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40 What is the prevalence of heart failure with preserved ejection fraction (HFPEF) in patients referred for sleep apnoea assessment?
  1. Angela Gallagher,
  2. Anita Simonds,
  3. Martin Cowie
  1. Imperial College London


Introduction A typical patient, with hypertension, diabetes or obesity, presenting with breathlessness and fatigue may be referred for cardiovascular review, but likewise for sleep apnoea assessment. In the symptomatic patient, current guidelines indicate the use of natriuretic peptides and echocardiography for diagnostic work-up of heart failure. We aimed to determine the prevalence of heart failure with preserved ejection fraction (HFpEF) in patients referred for sleep apnoea testing.

Methods Patients scheduled for a diagnostic respiratory polygraphy were recruited as part of an ongoing prospective, observational study. Exclusion criteria included age <40 years, previous diagnosis of heart failure or treated SDB. Each patient was assessed with a clinical cardiovascular assessment, electrocardiogram, N-terminal pro-brain natriuretic peptide (NT-proBNP) and echocardiogram.

Results Preliminary data for 40 patients are presented in this abstract. Hypertension, obesity and diabetes were highly prevalent (Table 1). Sleep apnoea was identified in 27 patients (68%). 63% were breathless and 30% had peripheral oedema. All were in sinus rhythm. NT-proBNP levels ranged between 5–483 pg/ml. Nine patients (22.5%) had NT-proBNP levels above 125 pg/ml, the NICE recommended threshold for echocardiography referral. Of these, six patients (65%) had normal diastolic and systolic function. One patient had definite diastolic dysfunction by ASE and EACI 2016 criteria. One patient had severe septal left ventricular hypertrophy. No significant correlation between NT-proBNP and SDB severity (apnoea-hypopnoea index) was seen (r=−0.08, p=0.961).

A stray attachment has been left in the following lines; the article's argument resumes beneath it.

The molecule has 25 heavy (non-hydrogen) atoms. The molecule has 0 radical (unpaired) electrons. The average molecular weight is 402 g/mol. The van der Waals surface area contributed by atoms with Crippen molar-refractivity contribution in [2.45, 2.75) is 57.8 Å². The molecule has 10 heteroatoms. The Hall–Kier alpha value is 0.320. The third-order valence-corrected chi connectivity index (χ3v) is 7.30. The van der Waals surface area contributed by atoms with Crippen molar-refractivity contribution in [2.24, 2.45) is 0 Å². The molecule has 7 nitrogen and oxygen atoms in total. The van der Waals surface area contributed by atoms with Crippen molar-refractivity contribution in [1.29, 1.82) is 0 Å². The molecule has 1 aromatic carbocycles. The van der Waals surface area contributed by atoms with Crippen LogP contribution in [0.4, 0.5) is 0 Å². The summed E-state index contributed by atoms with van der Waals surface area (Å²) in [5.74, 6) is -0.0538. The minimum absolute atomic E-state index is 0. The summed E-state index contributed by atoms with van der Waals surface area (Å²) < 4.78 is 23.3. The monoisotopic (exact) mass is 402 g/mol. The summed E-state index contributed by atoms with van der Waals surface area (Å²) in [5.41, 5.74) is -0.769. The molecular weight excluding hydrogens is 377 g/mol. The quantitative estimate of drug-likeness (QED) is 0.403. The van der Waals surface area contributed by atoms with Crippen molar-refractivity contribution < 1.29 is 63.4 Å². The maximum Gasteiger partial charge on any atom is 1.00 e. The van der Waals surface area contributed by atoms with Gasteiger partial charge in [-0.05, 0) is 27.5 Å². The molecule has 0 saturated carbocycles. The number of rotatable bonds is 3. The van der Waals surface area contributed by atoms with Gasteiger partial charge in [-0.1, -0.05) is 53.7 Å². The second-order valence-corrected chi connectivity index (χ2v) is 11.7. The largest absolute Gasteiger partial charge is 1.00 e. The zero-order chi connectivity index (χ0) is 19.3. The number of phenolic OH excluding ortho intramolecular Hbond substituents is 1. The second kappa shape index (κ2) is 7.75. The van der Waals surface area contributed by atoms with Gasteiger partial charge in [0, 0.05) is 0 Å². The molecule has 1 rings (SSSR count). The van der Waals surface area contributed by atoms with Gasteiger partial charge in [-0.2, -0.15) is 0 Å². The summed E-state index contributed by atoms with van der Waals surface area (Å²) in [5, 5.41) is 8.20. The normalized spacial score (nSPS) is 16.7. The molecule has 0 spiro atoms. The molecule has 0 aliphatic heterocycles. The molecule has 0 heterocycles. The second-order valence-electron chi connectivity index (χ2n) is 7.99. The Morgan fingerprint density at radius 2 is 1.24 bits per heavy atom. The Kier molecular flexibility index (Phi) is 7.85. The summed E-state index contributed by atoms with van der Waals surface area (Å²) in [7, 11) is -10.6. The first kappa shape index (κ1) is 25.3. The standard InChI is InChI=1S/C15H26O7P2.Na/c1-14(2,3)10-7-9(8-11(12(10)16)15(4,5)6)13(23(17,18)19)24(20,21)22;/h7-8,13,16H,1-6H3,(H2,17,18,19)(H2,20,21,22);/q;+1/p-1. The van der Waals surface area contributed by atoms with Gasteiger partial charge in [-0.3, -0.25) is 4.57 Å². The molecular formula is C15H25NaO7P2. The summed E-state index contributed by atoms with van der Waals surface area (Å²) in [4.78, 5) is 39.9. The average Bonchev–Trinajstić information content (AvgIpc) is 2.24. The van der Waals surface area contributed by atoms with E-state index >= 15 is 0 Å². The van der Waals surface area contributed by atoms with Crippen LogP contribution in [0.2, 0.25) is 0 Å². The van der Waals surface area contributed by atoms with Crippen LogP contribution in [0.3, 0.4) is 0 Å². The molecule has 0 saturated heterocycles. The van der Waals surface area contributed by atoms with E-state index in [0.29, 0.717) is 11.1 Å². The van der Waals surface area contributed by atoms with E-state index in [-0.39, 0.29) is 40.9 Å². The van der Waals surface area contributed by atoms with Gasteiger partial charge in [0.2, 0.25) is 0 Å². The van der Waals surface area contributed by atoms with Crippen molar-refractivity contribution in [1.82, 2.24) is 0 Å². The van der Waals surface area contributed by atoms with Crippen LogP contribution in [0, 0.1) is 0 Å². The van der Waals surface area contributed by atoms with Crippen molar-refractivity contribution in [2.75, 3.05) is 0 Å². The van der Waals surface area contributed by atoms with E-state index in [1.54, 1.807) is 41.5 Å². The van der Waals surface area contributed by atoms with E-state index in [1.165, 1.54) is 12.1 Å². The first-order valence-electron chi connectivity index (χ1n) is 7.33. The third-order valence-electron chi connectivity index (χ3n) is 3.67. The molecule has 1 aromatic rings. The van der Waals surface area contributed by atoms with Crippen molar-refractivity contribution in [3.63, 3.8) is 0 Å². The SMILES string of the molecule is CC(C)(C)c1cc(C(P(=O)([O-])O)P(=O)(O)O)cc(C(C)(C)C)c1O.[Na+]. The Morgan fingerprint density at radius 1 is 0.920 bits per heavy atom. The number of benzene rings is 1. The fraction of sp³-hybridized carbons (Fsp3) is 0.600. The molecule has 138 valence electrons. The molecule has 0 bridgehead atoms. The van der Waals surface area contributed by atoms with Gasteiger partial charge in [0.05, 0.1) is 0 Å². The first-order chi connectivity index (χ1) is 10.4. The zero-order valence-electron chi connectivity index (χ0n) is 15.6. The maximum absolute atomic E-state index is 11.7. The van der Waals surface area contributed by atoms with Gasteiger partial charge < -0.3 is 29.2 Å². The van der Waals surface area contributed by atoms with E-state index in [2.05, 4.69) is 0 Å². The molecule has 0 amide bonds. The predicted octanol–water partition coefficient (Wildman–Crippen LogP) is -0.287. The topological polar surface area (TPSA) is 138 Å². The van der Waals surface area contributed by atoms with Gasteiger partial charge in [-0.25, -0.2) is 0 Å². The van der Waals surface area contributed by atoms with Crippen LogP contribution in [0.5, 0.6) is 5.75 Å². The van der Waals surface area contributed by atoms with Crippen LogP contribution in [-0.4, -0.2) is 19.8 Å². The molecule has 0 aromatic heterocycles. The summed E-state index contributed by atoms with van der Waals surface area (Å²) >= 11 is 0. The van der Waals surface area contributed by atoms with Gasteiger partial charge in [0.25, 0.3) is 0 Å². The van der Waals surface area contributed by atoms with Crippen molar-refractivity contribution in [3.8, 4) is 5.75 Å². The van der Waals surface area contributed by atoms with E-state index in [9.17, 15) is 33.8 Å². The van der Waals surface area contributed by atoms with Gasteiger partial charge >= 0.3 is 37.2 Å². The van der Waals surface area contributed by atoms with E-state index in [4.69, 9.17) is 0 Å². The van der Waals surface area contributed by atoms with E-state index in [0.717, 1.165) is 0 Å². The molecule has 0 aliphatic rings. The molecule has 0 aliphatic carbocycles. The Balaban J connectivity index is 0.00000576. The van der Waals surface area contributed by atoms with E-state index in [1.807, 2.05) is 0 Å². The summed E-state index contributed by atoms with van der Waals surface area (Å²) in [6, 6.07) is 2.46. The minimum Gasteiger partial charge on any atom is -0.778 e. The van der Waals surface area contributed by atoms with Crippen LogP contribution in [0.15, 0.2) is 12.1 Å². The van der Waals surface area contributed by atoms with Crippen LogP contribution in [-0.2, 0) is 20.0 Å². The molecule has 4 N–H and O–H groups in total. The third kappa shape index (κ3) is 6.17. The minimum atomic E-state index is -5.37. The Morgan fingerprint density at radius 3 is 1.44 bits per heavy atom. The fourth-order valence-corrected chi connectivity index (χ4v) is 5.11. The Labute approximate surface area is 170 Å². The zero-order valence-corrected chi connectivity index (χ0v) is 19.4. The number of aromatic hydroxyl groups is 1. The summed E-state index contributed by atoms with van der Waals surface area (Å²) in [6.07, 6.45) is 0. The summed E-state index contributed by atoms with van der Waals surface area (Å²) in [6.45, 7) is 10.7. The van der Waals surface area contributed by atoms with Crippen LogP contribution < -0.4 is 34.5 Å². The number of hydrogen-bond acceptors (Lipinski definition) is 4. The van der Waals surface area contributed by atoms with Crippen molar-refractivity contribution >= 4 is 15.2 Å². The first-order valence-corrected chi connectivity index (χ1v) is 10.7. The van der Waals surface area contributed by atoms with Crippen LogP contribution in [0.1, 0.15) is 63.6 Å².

Abstract 40 Table 1 Baseline characteristics

Conclusion Cardiovascular risk factors are highly prevalent in patients referred for sleep apnoea assessment. However, among this population HFpEF is uncommon. Given the considerable proportion of false positive NT-proBNP levels, biomarker screening for heart failure in these patients may have limited benefit. The value of echocardiography, however, remains to be determined. We wish to present our full study results at BCS 2018.

Abstract 40 Figure 1 NT-proBNP levels in patients tested for sleep apnoea

  • Heart Failure with preserved Ejection Fraction
  • Sleep Apnoea
  • NT-proBNP

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